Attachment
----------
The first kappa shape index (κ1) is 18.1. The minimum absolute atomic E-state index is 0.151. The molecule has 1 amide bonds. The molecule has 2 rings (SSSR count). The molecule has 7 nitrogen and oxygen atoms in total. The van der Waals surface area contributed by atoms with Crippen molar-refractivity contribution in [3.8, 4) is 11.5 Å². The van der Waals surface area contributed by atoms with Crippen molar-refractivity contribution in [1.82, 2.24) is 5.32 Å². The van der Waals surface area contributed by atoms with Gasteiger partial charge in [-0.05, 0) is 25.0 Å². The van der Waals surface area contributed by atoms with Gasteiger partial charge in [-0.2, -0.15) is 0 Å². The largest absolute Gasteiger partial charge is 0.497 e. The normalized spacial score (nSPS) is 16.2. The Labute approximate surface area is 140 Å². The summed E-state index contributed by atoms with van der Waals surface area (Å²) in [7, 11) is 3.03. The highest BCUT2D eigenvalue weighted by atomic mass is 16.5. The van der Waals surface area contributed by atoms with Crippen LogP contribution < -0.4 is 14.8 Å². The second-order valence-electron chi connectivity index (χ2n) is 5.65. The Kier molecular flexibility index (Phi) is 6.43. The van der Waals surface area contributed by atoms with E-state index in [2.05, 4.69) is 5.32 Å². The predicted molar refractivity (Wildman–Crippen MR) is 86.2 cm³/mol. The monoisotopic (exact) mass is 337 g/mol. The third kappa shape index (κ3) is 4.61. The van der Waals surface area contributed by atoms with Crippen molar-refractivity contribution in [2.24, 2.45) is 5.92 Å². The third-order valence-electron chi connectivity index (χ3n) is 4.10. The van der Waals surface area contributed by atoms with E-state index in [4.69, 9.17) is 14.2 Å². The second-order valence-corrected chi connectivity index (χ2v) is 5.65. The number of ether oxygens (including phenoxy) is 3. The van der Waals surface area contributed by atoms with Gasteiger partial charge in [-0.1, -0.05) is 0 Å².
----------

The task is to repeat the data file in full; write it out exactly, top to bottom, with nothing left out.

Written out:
The first kappa shape index (κ1) is 18.1. The minimum absolute atomic E-state index is 0.151. The molecule has 1 amide bonds. The molecule has 2 rings (SSSR count). The molecule has 7 nitrogen and oxygen atoms in total. The van der Waals surface area contributed by atoms with Crippen molar-refractivity contribution in [3.8, 4) is 11.5 Å². The van der Waals surface area contributed by atoms with Crippen molar-refractivity contribution in [1.82, 2.24) is 5.32 Å². The van der Waals surface area contributed by atoms with Gasteiger partial charge in [-0.05, 0) is 25.0 Å². The van der Waals surface area contributed by atoms with Gasteiger partial charge in [-0.2, -0.15) is 0 Å². The largest absolute Gasteiger partial charge is 0.497 e. The normalized spacial score (nSPS) is 16.2. The Labute approximate surface area is 140 Å². The summed E-state index contributed by atoms with van der Waals surface area (Å²) in [7, 11) is 3.03. The highest BCUT2D eigenvalue weighted by atomic mass is 16.5. The van der Waals surface area contributed by atoms with Crippen LogP contribution < -0.4 is 14.8 Å². The second-order valence-electron chi connectivity index (χ2n) is 5.65. The Kier molecular flexibility index (Phi) is 6.43. The van der Waals surface area contributed by atoms with E-state index in [2.05, 4.69) is 5.32 Å². The predicted molar refractivity (Wildman–Crippen MR) is 86.2 cm³/mol. The monoisotopic (exact) mass is 337 g/mol. The third kappa shape index (κ3) is 4.61. The van der Waals surface area contributed by atoms with Crippen molar-refractivity contribution in [2.24, 2.45) is 5.92 Å². The third-order valence-electron chi connectivity index (χ3n) is 4.10. The van der Waals surface area contributed by atoms with E-state index in [4.69, 9.17) is 14.2 Å². The second-order valence-corrected chi connectivity index (χ2v) is 5.65. The number of ether oxygens (including phenoxy) is 3. The van der Waals surface area contributed by atoms with Gasteiger partial charge in [-0.1, -0.05) is 0 Å².